LINN, Mo. — Thanks to a four-year, $2.7 million federal grant, State Technical College of Missouri soon will be taking some of its classes to prison.
"We were given that money to train, or re-train, unemployed, under-employed and low-skilled individuals to go back to work, or to expand their career paths," Nancy Wiley, State Tech's federal grant manager, explained Friday.
"We're partnering with the Department of Corrections and the Central Workforce Investment Board — so we're literally being able to teach our classes inside the prison walls.
"Which is really a pretty big deal."
The training will reach the inmates — or "justice-involved individuals," as Wiley calls them — through a large trailer that State Tech ordered.
It just arrived Thursday, so it has not been outfitted yet with the equipment and training modules that will be used first at the state's Boonville and Vandalia Correctional Centers and then possibly Tipton and Algoa, she said.
On Friday, school officials showed off the new trailer to regents, reporters and others.
The grant is called MoSTART, Missouri Strategic Training and Re-Tooling and it helps bring training in computers, introduction to electricity, heating-and-cooling technology and others to the prisons.
The goal is to help inmates learn skills that can be used to get jobs once the inmates have left prison, including bringing them up-to-date on modern technology.
"Think what your cellphone was like (only) 10 years ago," Wiley noted. "In my humble opinion, it's imperative" to teach those modern tech skills.
The eligible inmates also will be taught resume-writing and interviewing skills.
Wiley hopes many of the inmates can do video or online interviews with potential employers even before they leave prison — with the idea that some can have jobs waiting for them when they leave.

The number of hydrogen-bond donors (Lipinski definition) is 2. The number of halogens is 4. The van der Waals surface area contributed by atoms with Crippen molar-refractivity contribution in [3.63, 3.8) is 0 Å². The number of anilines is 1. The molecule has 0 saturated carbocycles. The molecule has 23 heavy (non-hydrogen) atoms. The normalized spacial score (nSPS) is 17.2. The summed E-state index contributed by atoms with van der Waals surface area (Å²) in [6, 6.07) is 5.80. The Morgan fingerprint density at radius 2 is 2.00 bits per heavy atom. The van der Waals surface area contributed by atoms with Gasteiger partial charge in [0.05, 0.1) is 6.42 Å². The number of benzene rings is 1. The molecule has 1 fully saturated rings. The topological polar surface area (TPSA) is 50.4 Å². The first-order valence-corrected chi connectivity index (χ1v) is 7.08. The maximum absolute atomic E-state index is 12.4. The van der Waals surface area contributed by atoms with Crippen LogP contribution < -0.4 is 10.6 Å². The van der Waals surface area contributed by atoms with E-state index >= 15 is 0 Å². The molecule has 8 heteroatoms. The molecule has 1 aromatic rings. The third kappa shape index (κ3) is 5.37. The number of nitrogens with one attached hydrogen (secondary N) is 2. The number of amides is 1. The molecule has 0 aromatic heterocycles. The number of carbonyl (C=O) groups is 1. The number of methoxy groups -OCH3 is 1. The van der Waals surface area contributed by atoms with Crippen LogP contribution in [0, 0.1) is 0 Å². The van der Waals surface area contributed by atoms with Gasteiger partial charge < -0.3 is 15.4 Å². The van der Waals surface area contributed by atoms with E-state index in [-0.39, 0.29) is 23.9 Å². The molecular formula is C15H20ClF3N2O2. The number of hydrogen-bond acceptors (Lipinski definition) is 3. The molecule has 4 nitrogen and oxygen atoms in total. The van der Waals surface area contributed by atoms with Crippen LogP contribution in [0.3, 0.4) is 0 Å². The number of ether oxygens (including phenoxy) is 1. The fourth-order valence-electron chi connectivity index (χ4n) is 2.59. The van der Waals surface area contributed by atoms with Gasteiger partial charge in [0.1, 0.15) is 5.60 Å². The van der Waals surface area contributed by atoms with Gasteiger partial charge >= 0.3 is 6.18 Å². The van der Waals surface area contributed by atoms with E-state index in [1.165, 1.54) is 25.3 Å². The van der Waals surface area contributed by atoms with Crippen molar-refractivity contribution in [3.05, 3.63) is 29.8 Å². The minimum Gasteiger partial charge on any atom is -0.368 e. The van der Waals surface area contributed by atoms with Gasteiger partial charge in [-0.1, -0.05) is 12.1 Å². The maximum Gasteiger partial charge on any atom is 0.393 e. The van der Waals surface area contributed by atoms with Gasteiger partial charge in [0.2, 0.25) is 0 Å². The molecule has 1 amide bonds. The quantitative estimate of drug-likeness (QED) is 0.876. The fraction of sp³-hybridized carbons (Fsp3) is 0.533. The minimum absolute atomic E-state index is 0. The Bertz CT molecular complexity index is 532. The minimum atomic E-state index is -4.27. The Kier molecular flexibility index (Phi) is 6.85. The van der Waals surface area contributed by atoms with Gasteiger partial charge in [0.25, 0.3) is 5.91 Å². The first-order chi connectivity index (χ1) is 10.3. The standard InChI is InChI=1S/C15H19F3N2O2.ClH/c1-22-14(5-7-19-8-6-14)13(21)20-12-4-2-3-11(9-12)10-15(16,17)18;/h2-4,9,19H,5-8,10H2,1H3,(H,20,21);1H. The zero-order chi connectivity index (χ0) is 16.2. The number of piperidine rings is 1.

Employers are willing to interview the inmates, she said.
"No one is going to commit to hire — and I understand that," Wiley said. "But I truly think, once the ball starts rolling "
The grant, "will pay for 60 days of on-the-job training (and) for transportation for that person, to-and-from their job. And it will pay for child care.
"So, this man or woman is really equipped while they're still incarcerated," she said.
State Tech's motto is "the employers' choice" — the training it provides students produces a workforce employers want to hire and keep.
And, Wiley said, that motto will extend to the training offered to prison inmates under the grant program.
The first 18 months of the grant involved designing the trailer and getting approval from the Corrections Department and others for the programs operations.
In the final 2 years, Wiley said, State Tech will train 325 people, with the hope 90 percent of those will be employed after they leave prison.
One downside, she said, is the grant money is limited and will run out.
"(That) 325 people is a lot to train," she said. "But, we'd like to train 30,000 across Missouri."
She hopes a future grant will help expand the program just as the MoSTART grant is the fourth the school has received to help with in-prison education programs.
"Justice-involved individuals are people who have made a mistake," Wiley said, "and need an opportunity to succeed and be successful in society.
"And this training can do that."